Callie Thornton
The Atlanta Journal-Constitution

A foster mom who left a 9-month-old girl in a closed minivan, where the infant died of heat stroke, has been sentenced to probation, a fine and a community service.

Wendy Osborne, 31, received 12 months' probation and a $1,000 fine and was ordered to complete 200 hours of community service after pleading guilty to involuntary manslaughter, a misdemeanor.

"There is no way the court can lessen the anger and frustration of those who loved the child," Judge Bob Adamson said at last week's sentencing in Jackson County Superior Court, according to the Braselton News. "This act is at the highest level of criminality of a misdmeanor involuntary manslaughter charge. If not for the recommendation of the district attorney, the court would have considered [jail] time in this case."

Osborne told authorities she returned from a doctor's appointment about 2:30 p.m. Sept. 2, 2008, and took her two adopted 3-year-old girls into her Nicholson home. She forgot about the baby in the car seat.

Osborne said she fell asleep, waking around 5 p.m. Then she remembered the baby in the minivan. The girl, Jessica Marie Scovil, was pronounced dead by emergency personnel called to the scene.
Osborne told authorities she had been sick for several days and was taking medication, which might have contributed to her drowsiness.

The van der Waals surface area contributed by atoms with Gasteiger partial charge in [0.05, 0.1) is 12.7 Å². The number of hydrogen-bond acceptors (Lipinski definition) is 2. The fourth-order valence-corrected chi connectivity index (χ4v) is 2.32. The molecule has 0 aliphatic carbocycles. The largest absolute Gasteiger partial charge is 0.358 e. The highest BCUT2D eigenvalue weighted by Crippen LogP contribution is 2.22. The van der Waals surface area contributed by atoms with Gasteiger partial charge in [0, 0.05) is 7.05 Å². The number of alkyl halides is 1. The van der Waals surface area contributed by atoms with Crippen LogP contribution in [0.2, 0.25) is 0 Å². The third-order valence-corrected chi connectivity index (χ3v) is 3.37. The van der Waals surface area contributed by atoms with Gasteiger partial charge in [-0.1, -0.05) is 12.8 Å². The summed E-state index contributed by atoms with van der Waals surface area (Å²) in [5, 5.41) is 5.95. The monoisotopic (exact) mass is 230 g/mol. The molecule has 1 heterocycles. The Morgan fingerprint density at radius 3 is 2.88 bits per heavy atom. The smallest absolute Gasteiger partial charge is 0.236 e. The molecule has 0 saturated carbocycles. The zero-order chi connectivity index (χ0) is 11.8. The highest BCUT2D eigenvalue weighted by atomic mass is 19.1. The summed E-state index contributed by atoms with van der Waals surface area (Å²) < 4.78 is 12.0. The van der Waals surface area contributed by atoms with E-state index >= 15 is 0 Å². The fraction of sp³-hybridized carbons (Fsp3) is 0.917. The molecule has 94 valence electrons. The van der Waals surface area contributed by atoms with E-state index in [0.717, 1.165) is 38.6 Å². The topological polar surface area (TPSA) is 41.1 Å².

The infant had been living with Osborne for five months. Her birth parents were on the verge of regaining custody at the time of Jessica's death, relatives told the court.

"I will never understand how anyone could leave a 9-month-old baby in a hot van to die," said Jessica's grandmother, Georgia Nicholas, according to the Braselton News.
Osborne and her husband, Chris, had fostered several children before Jessica. Osborne even helped train new foster parents.

Before sentencing, witnesses testified on Osborne's behalf. "I can't imagine that any punishment you can give her can be worse than what she's already been through," said Osborne's pastor, the Rev. Kent Barry, according to the Athens Banner-Herald. "She deals with this every day. She still has her two [5-year-olds] to care for, and when she looks at them, she can't help but see Jessica."
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